I was at the drug store the other day, and found myself standing in front of multiple rows of cough drops. I was paralyzed by the many choices staring back at me. There was no differentiation in the packaging, the ingredients appeared to be the same, and they all claimed to do the same thing. How could I choose when I saw no difference? A fellow shopper walked up next to me, immediately chose a brand, and started to walk away. “Excuse me,” I blurted out, “may I ask why you chose that cough drop?” He very confidently replied, “It works.” Well that was a good enough answer for me, so I immediately purchased his brand.
This same philosophy could apply to looking for senior housing for you or your loved one. If you have just begun, or are in the middle of the search for the perfect senior housing, then you are aware the options can appear to be the same: the packaging can look similar, the services and programs look alike, and they all claim to offer living as you’ve never known it before.
Just for fun, I put several brochures for senior housing side-by-side on my kitchen table. Except for the photos, I couldn’t see any real differences between them. There was no taste test, if you will, so I could distinguish between Pepsi and Coke. As timing would have it, I had the good fortune to read Andy Sernovitz’s new book, Word of Mouth Marketing: How Smart Companies Get People Talking. His tips are not only useful to organizations, but consumers can also benefit from grabbing onto his ideas. He encourages readers to be smart about looking for those things that get people talking, and in this instance I mean talking about senior housing.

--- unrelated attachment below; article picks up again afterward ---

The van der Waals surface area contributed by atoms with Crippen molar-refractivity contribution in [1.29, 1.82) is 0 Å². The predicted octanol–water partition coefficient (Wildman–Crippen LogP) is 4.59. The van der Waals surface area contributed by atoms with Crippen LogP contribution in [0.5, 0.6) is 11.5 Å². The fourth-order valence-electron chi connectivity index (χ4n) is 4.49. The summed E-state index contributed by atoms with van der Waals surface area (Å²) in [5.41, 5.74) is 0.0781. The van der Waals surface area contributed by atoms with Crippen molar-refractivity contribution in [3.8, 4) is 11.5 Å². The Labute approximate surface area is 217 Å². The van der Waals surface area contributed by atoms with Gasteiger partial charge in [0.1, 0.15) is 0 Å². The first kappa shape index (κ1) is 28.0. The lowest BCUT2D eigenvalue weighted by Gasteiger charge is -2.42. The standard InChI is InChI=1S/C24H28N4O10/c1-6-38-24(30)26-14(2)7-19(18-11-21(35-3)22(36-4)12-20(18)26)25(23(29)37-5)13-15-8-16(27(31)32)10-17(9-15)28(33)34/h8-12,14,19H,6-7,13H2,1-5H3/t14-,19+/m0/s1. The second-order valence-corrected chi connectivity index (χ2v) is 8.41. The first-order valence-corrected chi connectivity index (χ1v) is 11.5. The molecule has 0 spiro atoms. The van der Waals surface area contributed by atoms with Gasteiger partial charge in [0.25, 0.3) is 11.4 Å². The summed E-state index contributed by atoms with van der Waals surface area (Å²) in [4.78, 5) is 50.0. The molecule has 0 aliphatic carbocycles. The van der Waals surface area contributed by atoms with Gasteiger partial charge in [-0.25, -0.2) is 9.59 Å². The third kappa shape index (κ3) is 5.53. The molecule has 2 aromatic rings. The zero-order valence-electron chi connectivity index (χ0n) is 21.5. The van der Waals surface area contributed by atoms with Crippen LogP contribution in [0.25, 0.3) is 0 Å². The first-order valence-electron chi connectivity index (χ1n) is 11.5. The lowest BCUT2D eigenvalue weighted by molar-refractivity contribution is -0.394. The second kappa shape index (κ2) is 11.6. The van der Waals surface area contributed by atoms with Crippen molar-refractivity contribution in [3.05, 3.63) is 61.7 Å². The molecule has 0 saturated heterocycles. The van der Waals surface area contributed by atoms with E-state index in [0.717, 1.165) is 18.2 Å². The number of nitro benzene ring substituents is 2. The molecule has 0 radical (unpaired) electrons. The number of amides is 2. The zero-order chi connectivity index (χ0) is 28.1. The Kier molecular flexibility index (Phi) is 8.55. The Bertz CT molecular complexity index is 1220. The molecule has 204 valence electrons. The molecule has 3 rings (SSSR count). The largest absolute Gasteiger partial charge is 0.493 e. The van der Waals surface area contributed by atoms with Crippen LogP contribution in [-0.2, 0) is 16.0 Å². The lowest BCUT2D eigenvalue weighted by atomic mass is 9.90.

He talks in length about companies being honest with their customers ethical behavior. The next time you are shopping for senior housing, try some real-life questions to get more than a canned response. Some of my real-life questions would be: As my needs for services change how are rates adjusted? What happens if my health declines to the point that I am no longer appropriate for this community? How does it work if my husband’s health declines, and the community can no longer properly care for him, but I can still benefit? What happens if I outlive my money?
Consider your real-life situation, and come up with questions that are not on the “most frequently asked questions” list. You want to find out how the community will accommodate your changing health and circumstances over time, not just meet your needs the day you move in. Ask before you sign on the dotted line, and keep asking until you get an answer that you’re comfortable with.
According to Andy, as consumers, we should be looking for word-of-mouth recommendations from “people like us.” That means someone who has lived the experience, understands the anxiety, and knows that my mother’s emotions define her circumstance just as much as her decline in health. To put it another way, happy residents are a community’s best advertising. Are they talking? What are they saying?
I enjoyed Andy’s perspective, which notes that any organization’s goal is to make happy customers. That being said, ask to speak to a resident or family member to check on the level of “happiness.”
In a similar vein, he suggests that it is the experience that counts more than what the organization or community says about itself. How are residents and family members treated, especially in those out-of-the-ordinary situations, which may call for staff to apologize or fix a problem? Do residents and family come away feeling that the apology was sincere? Once a resident has expressed a concern how has that been handled? According to Andy, a good business strategy is a simple, “Please, Thank you, and I’m Sorry.” Doesn’t sound too difficult, but does it really work like this at the community you’re considering? This would be a great question to ask a community representative as one of your real-life questions, and to ask “someone just like you.” Just how are difficult situations resolved?
Andy Sernovitz was a delight to meet, and his book was an excellent resource. While geared toward the marketing professional, it gives considerable insight into what one should pay attention to when, in our case, choosing a senior community to consider as home.